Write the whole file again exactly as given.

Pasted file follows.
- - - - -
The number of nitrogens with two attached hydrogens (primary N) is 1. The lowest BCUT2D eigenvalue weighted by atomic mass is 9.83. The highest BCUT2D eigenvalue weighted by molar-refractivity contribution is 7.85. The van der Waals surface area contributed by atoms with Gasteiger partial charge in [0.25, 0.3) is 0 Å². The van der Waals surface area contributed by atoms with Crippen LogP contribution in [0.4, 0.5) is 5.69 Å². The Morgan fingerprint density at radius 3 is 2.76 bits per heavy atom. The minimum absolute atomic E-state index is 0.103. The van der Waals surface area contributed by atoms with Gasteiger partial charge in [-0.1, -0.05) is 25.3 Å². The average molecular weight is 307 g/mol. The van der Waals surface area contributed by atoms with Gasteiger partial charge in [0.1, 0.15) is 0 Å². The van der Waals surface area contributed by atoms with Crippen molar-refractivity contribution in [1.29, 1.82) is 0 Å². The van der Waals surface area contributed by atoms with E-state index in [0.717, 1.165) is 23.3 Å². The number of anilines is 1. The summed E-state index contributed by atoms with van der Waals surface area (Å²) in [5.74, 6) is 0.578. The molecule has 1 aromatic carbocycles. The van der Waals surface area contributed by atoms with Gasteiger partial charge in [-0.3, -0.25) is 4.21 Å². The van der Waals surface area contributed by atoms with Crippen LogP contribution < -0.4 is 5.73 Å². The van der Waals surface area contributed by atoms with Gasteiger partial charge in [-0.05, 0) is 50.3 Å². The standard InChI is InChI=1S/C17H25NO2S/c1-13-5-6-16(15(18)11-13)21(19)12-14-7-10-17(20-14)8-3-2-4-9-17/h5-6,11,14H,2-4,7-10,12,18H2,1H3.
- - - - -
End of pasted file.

The number of nitrogens with two attached hydrogens (primary N) is 1. The lowest BCUT2D eigenvalue weighted by atomic mass is 9.83. The highest BCUT2D eigenvalue weighted by molar-refractivity contribution is 7.85. The van der Waals surface area contributed by atoms with Gasteiger partial charge in [0.25, 0.3) is 0 Å². The van der Waals surface area contributed by atoms with Crippen LogP contribution in [0.4, 0.5) is 5.69 Å². The Morgan fingerprint density at radius 3 is 2.76 bits per heavy atom. The minimum absolute atomic E-state index is 0.103. The van der Waals surface area contributed by atoms with Gasteiger partial charge in [-0.1, -0.05) is 25.3 Å². The average molecular weight is 307 g/mol. The van der Waals surface area contributed by atoms with Gasteiger partial charge in [0.1, 0.15) is 0 Å². The van der Waals surface area contributed by atoms with Crippen molar-refractivity contribution in [1.29, 1.82) is 0 Å². The van der Waals surface area contributed by atoms with E-state index in [0.717, 1.165) is 23.3 Å². The number of anilines is 1. The summed E-state index contributed by atoms with van der Waals surface area (Å²) in [5.74, 6) is 0.578. The molecule has 1 aromatic carbocycles. The van der Waals surface area contributed by atoms with Gasteiger partial charge in [-0.3, -0.25) is 4.21 Å². The van der Waals surface area contributed by atoms with Crippen LogP contribution < -0.4 is 5.73 Å². The van der Waals surface area contributed by atoms with Gasteiger partial charge in [-0.05, 0) is 50.3 Å². The standard InChI is InChI=1S/C17H25NO2S/c1-13-5-6-16(15(18)11-13)21(19)12-14-7-10-17(20-14)8-3-2-4-9-17/h5-6,11,14H,2-4,7-10,12,18H2,1H3.